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industry. (Not even the 21 largest music publishers of the many thousands competing for royalty payments can account for even half of the royalties received.) 1/

For better or worse, it is a fact of life that hundreds of thousands of copyrighted but unrecorded songs offered by tens of thousands of eager writers, composers and publishers compete for the right to record. This places these few dominant record companies in an invulnerable position to pick, choose and bargain. As pointed out by the Register of Copyrights in his 1958 Report to the House of Representatives, the compulsory license is

"compulsory only on the copyright owner...

.. the record producer can bargain for a lower rate, but the copyright owner can never bargain for a higher one." 8/

Because the number of writers and composers has more than doubled during the last 10 years, increasing far more rapidly than the increase in the mechanical royalty pool, the average writer-composer's gross receipts from this source have actually declined even without taking inflation into account. 97 Many of these write not "pop" best-sellers, but for children, gospel, classical, Latin, country and other markets. For this handful of enormous record companies now to be arguing that Congress should hold down the ceiling rate on their negotiations with these individual composers and publishers is ludicrous.

Thus the dispute before Congress on whether Sec. 115 should provide 3¢ or 4¢ or some figure higher or in between is nothing more than a dispute over negotiating room. The record industry, no doubt acknowledging internally that the song is the key ingredient in the sale of a $6.98 disc or $7.98 tape or cassette recording 10/ - after all, without it, what would they have to sell? wants Congress to keep the tightest lid possible on the bargaining position of the songwriter by preventing the negotiators, even on hit songs, from even discussing 4 cents. (of course, these record companies would not be willing to have congress grant every broadcaster a compulsory license to use their recordings for a paltry royalty or have Congress fix the retail prices of their recordings below the market level. Yet they somehow believe that such restrictions on the rights of composers are justified.)

All that we the musical copyright holders are asking of Congress is not a guarantee of 4 cents per song but room to negotiate if we can a fair and realistic royalty up to that level on those occasions when market values

57-786 0 - 76 - pt.3 - 14

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enable us to do so. The Copyright Law was intended, after all, to protect the creators of American music, not the giants of the entertainment industry. If Congress were to keep the ceiling at an unrealistically low figure such as 2.5 or 3 cents in the face of a substantial decline in the value of the dollar, thus permitting bargaining only below that level but never above, it would convert this already one-sided compulsory license provision into a still harsher anti-composer statute.

PART II.

THE BACKGROUND OF THE
MECHANICAL ROYALTY ISSUE

The 1909 Act

11/ In 1909, for reasons set forth in the footnote, the concept of a "compulsory license" was introduced into law. For 66 years musical composers, lyricists and publishers have been tied to this same archaic 2€ ceiling. Piano rolls gave way to discs, which gave way to long playing records, which are now giving way to tape cartridges and cassettes, each more highly priced and more highly profitable than its predecessor. Radio and TV entered the scene, the U.S. population more than doubled and the Gross National Product rose by more than 4000%. But still -- although the copyright proprietors and record companies did adopt with the advent of long-playing records the custom of a 1/4€ per minute minimum for long compositions - the statutory mechanical royalty rate has through it all remained at 2€.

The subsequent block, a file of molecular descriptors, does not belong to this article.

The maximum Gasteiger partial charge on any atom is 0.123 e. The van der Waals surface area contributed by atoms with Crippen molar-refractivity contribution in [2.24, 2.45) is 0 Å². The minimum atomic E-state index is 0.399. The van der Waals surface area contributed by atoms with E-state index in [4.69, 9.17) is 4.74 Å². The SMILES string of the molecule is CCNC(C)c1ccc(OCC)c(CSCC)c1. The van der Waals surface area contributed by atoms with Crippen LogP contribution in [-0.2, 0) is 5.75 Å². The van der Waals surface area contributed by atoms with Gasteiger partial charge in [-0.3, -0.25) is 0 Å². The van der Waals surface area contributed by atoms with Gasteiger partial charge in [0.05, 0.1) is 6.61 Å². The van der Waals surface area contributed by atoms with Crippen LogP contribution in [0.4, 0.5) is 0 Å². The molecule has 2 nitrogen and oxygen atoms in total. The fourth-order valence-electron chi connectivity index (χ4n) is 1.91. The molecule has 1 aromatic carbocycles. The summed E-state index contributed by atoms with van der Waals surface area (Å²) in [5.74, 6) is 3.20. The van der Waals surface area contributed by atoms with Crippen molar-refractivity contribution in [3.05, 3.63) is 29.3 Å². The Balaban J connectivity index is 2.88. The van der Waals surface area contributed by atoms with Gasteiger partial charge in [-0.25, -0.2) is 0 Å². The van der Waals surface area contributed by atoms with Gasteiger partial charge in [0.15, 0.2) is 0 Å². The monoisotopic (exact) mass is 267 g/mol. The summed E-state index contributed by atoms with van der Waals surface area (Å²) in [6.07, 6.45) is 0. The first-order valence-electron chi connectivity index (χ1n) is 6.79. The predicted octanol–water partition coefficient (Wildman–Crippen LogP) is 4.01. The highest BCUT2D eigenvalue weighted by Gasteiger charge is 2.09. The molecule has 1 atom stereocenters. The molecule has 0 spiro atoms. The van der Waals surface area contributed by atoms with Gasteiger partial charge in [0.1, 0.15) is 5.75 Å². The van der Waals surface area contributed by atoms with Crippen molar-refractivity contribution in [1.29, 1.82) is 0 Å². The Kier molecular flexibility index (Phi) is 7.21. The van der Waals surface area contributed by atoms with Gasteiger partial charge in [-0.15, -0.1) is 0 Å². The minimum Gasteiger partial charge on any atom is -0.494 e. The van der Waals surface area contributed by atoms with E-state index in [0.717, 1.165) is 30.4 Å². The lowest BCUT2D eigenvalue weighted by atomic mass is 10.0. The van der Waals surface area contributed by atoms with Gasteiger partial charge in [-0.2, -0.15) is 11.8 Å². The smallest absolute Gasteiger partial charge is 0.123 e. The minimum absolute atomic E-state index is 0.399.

The Current Revision

In 1956, when the process of revising the outdated Copyright Act of 1909 was begun with a series of studies and panels, the Register of Copyrights initially recommended total elimination of the compulsory licensing provision. This recommendation was bitterly fought by the record industry, and its point of view prevailed. Thus the first draft of the new law in 1963 retained a compulsory licensing provision. But it did provide that the statutory royalty rate would be, as in Europe, a percentage (8% of retail list price) rather than a fixed sum, thereby safeguarding everyone's interests in the decades of economic and technological change that lay ahead. But once again the record companies were opposed, once again their powerful opposition prevailed, and the second draft of the new bill in 1964 maintained the concepts of both a compulsory license and a statutory ceiling on royalty rates fixed in dollars and cents terms.

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The ceiling embodied in that second draft was at a compromise level of 3per composition. To the surprise of the composers and publishers, the Recording Industry Association of America was still opposed and attacked this proposal at the House Judiciary Subcommittee Hearings of 1965. An elaborate RIAA statistical presentation argued that the billion dollar record industry was actually operating at a marginal profit, that even the 2¢ ceiling was excessive, and that a 3d ceiling threatened to raise the retail price of $2.83 records to $3.03 (they now are listed at $6.98 and more). The Bill finally reported by the House Judiciary Committee in 1966 and passed by the House early in 1967 (H.R. 2512, 91st Congress) "compromised" the ceiling still further at 2-1/2.